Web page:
We are all aware that class is not Donald Trump’s strong suit. In fact, I think it’s a fair statement to say that the man has none at all. But in today’s administration, there appear to be many more who have no class, no dignity, no sense of propriety. Perhaps the ‘man’ at the top has set the tone for all, or perhaps it is simply that he has surrounded himself with people just like himself – crass and vulgar.Senator John McCain is dying of a particularly aggressive form of brain cancer. For his entire life, he has served his country well. McCain is a genuine American hero – one who fought and suffered for his country in the theater of war and has dedicated the better part of the last four decades of his life to public service as a House member, a senator and a two-time presidential candidate. He is not a man who deserves to be derided, and this certainly is not the time for derision.
McCain has not been able to return to Washington for several months, but nonetheless on Wednesday, he felt compelled to issue a statement calling on his fellow-senators to reject Trump’s nominee for Director of the CIA, Gina Haspel. Haspel, as an undercover operative, was directly responsible for much of the torture that took place in the years following 9/11, and during her confirmation hearings, she refused to admit that such torture methods are inhumane and morally wrong. McCain was captured, held and tortured for years (1967-1973) during the Vietnam War.
“However, Ms. Haspel’s role in overseeing the use of torture by Americans is disturbing. Her refusal to acknowledge torture’s immorality is disqualifying. I believe the Senate should exercise its duty of advice and consent and reject this nomination.”
The next day, special assistant Kelly Sadler made the derisive comments during a closed-door White House meeting of about two-dozen communications staffers.
“It doesn’t matter, he’s dying anyway.”
Ms. Sadler wasn’t the only one who had something snide and rude to say. Retired Air Force Lieutenant General Thomas McInerney, appearing on a Fox Business program, said …
“Well she can’t use it anymore because we have determined in Congress that it’s not legal. The fact is, is John McCain — it worked on John. That’s why they call him ‘Songbird John,’”
McInerney’s comment is false.
McCain has already begun planning his funeral and has requested both Presidents Obama and George W. Bush to give eulogies, but has indicated that he does not wish Donald Trump to be at his funeral. This is understandable in light of an ongoing contentious relationship between the two, starting in 2016 during the presidential campaign when Trump claimed that in his book, McCain was not a hero because he was captured. I would not, under any circumstances, want Trump within 5,000 miles of my funeral! But Senator Orrin Hatch of Utah had to say …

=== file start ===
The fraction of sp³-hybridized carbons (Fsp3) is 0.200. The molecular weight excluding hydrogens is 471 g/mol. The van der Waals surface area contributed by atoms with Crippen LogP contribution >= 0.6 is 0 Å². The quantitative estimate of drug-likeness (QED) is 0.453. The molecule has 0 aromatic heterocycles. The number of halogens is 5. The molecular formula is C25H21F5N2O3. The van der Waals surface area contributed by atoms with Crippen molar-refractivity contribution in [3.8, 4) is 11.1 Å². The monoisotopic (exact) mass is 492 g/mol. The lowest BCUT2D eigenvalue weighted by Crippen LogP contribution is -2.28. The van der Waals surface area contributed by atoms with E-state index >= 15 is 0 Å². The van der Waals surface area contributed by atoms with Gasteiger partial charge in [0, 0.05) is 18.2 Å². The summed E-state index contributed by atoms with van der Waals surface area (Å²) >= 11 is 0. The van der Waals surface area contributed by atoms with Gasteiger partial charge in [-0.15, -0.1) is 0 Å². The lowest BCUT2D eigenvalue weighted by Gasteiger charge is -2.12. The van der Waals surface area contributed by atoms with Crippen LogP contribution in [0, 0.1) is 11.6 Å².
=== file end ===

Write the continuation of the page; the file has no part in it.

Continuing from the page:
“I think that’s ridiculous. He’s the President of the United States. He’s a very good man. But it’s up to John. I think John should have his wishes fulfilled with regard to who attends his funeral.”
A ‘good man’? Seriously??? I think not.
I concur fully with former Vice President Joe Biden, who said …
“People have wondered when decency would hit rock bottom with this administration. It happened yesterday. Given this White House’s trail of disrespect toward John and others, this staffer is not the exception to the rule; she is the epitome of it.”
And there were others who shared his outrage:
“Our nation should be grateful for the exemplary service and sacrifice of [McCain], and treat this war hero and his family with the civility and respect they deserve.” – Senator Joni Ernst, Iowa
“It’s a sad day in this country when White House officials are mocking a man who was tortured as a prisoner of war. He’s more than earned the right to speak out on these matters. A public apology should be issued immediately.” – Representative Walter Jones, North Carolina
“Whatever one’s differences with John, he’s a patriot who has served our nation selflessly and honorably and deserves our respect.” – Senator Jerry Moran, Kansas
“Look, John McCain is a hero. No two ways about it. John McCain, I mean he gave his entire adult life for this country. John McCain fought for us in Vietnam, was a prisoner of war in Vietnam, came home and dedicated his life to public service. His vocation in life was making life better for people and better for the country. There are so many accolades I could heap on a John McCain.” – Speaker of the House of Representatives, Paul Ryan
“I spend a lot of time trashing politicians. This [John McCain] is about the one I’ve admired above all others over the last quarter century.” – Dana Milbank, OpEd columnist, The Washington Post
There have been many times that I disagreed with John McCain’s position on certain issues, but he has, I have always believed, had the best interest of the nation and the people in mind. I have never heard him speak disrespectfully to anyone. I have the utmost respect for this man. Perhaps he is among the last of a dying breed, people who believe in dignity, in civil discourse, and in respect for others. I’m sorry to say that those things have gone by the wayside in our government since January 20, 2017.